“Who Gets to Vote?” is part of the “Why It Matters: Civic and Electoral Participation” initiative administered by the Federation of State Humanities Councils and funded by the Andrew W. Mellon Foundation.
A Louisiana Endowment for the Humanities grant will enable Edith Garland Dupré Library to host a community book reading and virtual discussion series on voting rights in the United States. The University of Louisiana at Lafayette’s library is one of 10 across the state to secure an LEH grant for “Who Gets to Vote? Conversations on Voting Rights in America.”
About the Series
Beginning Wednesday, March 10, and continuing for the next three weeks, participants will discuss one of four books. The discussions will be held on Zoom from 6:30-8 p.m. UL Lafayette faculty members will act as facilitators.
- March 10: The Embattled Vote in America: From the Founding to the Present by Allan J. Lichtman.
- March 17: Vanguard: How Black Women Broke Barriers, Won the Vote, and Insisted on Equality for All by Martha S. Jones.
- March 24: One Person, No Vote: How Voter Suppression is Destroying Our Democracy by Carol Anderson.
- March 31: Bending Toward Justice: The Voting Rights Act and the Transformation of American Democracy by Gary May.
Dr. Pearson Cross, a professor of political science, will facilitate the discussion on March 10 and 24. Dr. Theodore Foster, an assistant professor of history, will moderate on March 17 and 31.
Themes that will be discussed include the expansion of voting rights since the country’s founding; the electoral process; women’s suffrage; and historic and contemporary voter suppression practices.
The Embattled Vote in America: From the Founding to the Present by Allan J. Lichtman
Facilitated by Dr. Pearson Cross on March 10, 6:30 - 8 p.m.
About the Book
Americans have fought and died for the right to vote. Yet the world’s oldest continuously operating democracy guarantees no one, not even its citizens, the right to elect its leaders.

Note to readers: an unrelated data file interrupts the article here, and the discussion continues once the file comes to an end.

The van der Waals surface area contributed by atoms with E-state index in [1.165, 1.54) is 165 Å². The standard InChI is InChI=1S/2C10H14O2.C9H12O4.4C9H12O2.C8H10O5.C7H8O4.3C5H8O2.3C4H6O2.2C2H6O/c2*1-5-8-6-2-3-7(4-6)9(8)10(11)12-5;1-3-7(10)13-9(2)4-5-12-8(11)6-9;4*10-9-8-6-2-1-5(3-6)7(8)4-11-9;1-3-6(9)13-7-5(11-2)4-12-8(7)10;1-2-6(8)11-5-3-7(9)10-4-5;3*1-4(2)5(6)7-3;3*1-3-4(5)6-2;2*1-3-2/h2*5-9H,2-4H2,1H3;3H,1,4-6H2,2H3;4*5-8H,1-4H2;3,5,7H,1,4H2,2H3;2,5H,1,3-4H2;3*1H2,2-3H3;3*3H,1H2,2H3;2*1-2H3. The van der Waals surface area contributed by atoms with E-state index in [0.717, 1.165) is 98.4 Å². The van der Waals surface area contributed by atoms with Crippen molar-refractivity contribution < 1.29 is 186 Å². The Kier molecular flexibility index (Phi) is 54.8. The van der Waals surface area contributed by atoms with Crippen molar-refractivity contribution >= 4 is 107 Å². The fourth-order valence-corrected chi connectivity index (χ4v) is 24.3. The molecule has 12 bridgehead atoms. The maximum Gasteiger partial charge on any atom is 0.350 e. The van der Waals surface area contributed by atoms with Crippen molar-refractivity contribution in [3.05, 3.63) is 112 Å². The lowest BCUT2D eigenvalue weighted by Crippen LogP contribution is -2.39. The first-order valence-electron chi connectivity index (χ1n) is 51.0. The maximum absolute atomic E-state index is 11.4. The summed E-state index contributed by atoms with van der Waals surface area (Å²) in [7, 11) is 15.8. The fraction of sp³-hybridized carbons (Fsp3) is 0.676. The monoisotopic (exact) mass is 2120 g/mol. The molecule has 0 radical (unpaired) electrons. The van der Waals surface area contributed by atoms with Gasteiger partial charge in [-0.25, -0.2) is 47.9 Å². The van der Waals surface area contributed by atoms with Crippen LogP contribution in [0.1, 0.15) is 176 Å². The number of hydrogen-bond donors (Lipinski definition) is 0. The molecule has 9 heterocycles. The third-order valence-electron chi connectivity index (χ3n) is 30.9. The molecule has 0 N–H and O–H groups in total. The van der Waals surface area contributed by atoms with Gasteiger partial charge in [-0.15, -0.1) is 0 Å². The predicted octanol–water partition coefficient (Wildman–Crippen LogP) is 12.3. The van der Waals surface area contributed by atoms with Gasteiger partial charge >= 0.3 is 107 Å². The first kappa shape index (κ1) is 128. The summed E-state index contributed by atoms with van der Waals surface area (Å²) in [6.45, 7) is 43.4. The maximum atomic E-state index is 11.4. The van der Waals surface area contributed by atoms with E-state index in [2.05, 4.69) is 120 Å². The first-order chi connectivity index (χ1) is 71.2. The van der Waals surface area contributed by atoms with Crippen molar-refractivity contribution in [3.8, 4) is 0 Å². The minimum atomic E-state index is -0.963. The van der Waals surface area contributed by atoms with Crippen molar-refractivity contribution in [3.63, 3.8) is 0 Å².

For most of U.S. history, suffrage has been a privilege restricted by wealth, sex, race, residence, literacy, criminal conviction, and citizenship. Economic qualifications were finally eliminated in the nineteenth century, but the ideal of a white man’s republic persisted long after that. Today, voter identification laws, registration requirements, felon disenfranchisement, and voter purges deny many millions of American citizens the opportunity to express their views at the ballot box.
An award-winning historian who has testified in more than ninety voting rights cases, Allan Lichtman gives us the deep history behind today’s headlines and shows that calls of voter fraud, political gerrymandering, and outrageous attempts at voter suppression are nothing new. The players and the tactics have changed ― we don’t outright ban people from voting anymore ― but the battle and the stakes remain just as high.
Vanguard by Martha A. Jones
Facilitated by Dr. Theodore Foster on March 17, 6:30 - 8 p.m.
About the Book
In the standard story, the suffrage crusade began in Seneca Falls in 1848 and ended with the ratification of the Nineteenth Amendment in 1920. But this overwhelmingly white women's movement did not win the vote for most black women. Securing their rights required a movement of their own.
In Vanguard, acclaimed historian Martha S. Jones offers a new history of African American women's political lives in America. She recounts how they defied both racism and sexism to fight for the ballot, and how they wielded political power to secure the equality and dignity of all persons. From the earliest days of the republic to the passage of the 1965 Voting Rights Act and beyond, Jones excavates the lives and work of black women -- Maria Stewart, Frances Ellen Watkins Harper, Fannie Lou Hamer, and more -- who were the vanguard of women's rights, calling on America to realize its best ideals.
One Person, No Vote by Carol Anderson
Facilitated by Dr. Pearson Cross on March 24, 6:30 - 8 p.m.
About the Book